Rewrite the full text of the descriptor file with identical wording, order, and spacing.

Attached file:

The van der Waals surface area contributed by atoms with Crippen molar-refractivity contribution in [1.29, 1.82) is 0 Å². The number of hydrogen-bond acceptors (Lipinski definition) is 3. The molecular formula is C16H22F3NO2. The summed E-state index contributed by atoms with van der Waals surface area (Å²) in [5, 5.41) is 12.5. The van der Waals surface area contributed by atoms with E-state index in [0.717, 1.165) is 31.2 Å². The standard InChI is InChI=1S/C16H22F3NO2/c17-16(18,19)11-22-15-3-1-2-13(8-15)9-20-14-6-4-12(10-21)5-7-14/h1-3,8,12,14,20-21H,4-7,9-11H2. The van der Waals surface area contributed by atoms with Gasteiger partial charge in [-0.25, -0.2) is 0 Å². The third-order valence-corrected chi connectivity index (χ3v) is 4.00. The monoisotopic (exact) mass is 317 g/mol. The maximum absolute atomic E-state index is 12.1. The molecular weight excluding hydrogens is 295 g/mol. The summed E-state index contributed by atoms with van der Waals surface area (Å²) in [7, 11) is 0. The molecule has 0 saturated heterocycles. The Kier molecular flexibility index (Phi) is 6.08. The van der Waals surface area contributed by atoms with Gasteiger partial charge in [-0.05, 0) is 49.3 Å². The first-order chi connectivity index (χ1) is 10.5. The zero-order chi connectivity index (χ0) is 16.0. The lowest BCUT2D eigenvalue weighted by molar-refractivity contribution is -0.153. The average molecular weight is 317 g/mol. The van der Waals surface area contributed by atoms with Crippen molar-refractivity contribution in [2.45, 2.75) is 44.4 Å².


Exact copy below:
The van der Waals surface area contributed by atoms with Crippen molar-refractivity contribution in [1.29, 1.82) is 0 Å². The number of hydrogen-bond acceptors (Lipinski definition) is 3. The molecular formula is C16H22F3NO2. The summed E-state index contributed by atoms with van der Waals surface area (Å²) in [5, 5.41) is 12.5. The van der Waals surface area contributed by atoms with E-state index in [0.717, 1.165) is 31.2 Å². The standard InChI is InChI=1S/C16H22F3NO2/c17-16(18,19)11-22-15-3-1-2-13(8-15)9-20-14-6-4-12(10-21)5-7-14/h1-3,8,12,14,20-21H,4-7,9-11H2. The van der Waals surface area contributed by atoms with Gasteiger partial charge in [-0.25, -0.2) is 0 Å². The third-order valence-corrected chi connectivity index (χ3v) is 4.00. The monoisotopic (exact) mass is 317 g/mol. The maximum absolute atomic E-state index is 12.1. The molecular weight excluding hydrogens is 295 g/mol. The summed E-state index contributed by atoms with van der Waals surface area (Å²) in [7, 11) is 0. The molecule has 0 saturated heterocycles. The Kier molecular flexibility index (Phi) is 6.08. The van der Waals surface area contributed by atoms with Gasteiger partial charge in [-0.05, 0) is 49.3 Å². The first-order chi connectivity index (χ1) is 10.5. The zero-order chi connectivity index (χ0) is 16.0. The lowest BCUT2D eigenvalue weighted by molar-refractivity contribution is -0.153. The average molecular weight is 317 g/mol. The van der Waals surface area contributed by atoms with Crippen molar-refractivity contribution in [2.45, 2.75) is 44.4 Å².